The area of optimism where Republican House members could get traction and hopefully broker deals with Democrats is legislation to improve the country’s border security. The latest migrant surge due to the possibility of Title 42 (that allows immigration authorities at the border to quickly expel migrants and deny entry to asylum seekers over health concerns) ending brought in tens of thousands of migrants from as far as South America to the border. The visuals were startling. Democrat mayors from New York City to Chicago and El Paso all called on the Federal government for assistance and financial aid to support the massive migrant influx. The takeaway is that even Democrat lawmakers will be pressured to beef up border security.

Ideally, comprehensive immigration reform should be worked on which has been ignored for decades. We hope that Republicans and Democrats will come up with a comprehensive package and insert border security items in it. This would be the best, long-term solution.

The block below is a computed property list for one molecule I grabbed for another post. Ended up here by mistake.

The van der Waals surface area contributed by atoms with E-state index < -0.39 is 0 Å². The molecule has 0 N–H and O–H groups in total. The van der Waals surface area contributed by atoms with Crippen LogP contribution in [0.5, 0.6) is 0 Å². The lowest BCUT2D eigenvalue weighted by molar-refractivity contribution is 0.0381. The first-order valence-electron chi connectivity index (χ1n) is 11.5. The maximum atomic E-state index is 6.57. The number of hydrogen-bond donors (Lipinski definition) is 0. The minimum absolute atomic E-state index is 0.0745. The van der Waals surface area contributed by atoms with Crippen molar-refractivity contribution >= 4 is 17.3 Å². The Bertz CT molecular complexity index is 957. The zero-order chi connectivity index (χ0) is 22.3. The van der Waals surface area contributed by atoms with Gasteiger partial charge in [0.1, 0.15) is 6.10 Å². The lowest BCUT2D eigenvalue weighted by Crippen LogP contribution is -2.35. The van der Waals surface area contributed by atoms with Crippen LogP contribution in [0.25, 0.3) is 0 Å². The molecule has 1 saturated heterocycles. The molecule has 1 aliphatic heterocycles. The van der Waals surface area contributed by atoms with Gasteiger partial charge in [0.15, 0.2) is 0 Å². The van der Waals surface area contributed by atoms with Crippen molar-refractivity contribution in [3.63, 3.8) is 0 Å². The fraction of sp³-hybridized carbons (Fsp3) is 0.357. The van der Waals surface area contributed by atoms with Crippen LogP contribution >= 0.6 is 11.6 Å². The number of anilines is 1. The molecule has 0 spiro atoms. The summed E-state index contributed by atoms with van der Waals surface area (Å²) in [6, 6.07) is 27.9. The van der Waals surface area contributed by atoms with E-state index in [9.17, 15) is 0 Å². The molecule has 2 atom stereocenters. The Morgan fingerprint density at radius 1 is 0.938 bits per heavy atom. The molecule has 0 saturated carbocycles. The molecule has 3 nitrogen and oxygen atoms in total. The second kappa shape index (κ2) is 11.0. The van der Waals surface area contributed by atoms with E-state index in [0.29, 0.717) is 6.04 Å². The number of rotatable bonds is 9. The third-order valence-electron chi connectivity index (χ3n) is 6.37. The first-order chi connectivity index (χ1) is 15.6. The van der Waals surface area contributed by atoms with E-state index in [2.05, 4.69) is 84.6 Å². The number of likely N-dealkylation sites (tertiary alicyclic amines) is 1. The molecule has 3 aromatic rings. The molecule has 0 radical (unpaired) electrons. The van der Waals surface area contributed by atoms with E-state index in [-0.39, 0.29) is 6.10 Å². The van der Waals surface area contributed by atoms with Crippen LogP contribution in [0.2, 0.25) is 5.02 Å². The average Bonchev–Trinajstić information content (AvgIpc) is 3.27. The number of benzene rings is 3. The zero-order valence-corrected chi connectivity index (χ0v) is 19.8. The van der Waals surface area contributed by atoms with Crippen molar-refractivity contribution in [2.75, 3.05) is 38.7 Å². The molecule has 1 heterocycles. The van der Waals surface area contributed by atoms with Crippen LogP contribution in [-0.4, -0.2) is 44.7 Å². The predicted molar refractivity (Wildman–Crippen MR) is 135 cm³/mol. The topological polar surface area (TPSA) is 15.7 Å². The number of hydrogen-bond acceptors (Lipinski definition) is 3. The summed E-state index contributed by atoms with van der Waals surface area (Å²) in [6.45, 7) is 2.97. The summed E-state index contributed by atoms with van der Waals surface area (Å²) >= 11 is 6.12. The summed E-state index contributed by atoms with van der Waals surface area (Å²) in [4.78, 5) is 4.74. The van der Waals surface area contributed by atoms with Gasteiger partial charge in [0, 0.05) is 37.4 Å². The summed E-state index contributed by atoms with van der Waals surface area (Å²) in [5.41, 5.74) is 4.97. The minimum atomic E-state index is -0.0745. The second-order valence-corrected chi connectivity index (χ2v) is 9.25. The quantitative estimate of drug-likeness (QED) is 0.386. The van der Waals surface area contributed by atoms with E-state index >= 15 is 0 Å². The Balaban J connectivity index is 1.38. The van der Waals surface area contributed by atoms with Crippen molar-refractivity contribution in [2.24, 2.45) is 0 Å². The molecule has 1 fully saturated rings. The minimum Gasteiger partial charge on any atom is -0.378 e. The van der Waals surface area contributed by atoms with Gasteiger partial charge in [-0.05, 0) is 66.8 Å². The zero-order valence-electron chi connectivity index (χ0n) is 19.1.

However, the more politically realistic approach is to address border security outside of the gigantic umbrella of comprehensive immigration reform. It’s doubtful that Republicans would want to give Biden credit for such a grand achievement of getting comprehensive immigration reform done, even if it would be best for the country.

Besides increase funding for CPB and ICE, lawmakers should work out conditions for entry of migrants.

We know most migrants (about 40%) will not qualify for asylum after their court hearing. So why encourage migrants to risk life and limb to trek all that way to the border to be eventually denied after gaining entry. Technology already is capable for a prescreening process that would grant only serious, legitimate candidates for asylum to come to the border. This would prevent the massive influx of migrants we’ve been seeing who actually believe that being allowed to cross into the U.S. is the final acceptance, which we know it is not.

Do what’s best for the country
Republicans’ slim win of the House could be very productive. They can achieve at least some of their priorities they’ve been talking about for decades, namely reforming immigration. They just need to work with Democrats, compromise, and do what’s best for the country.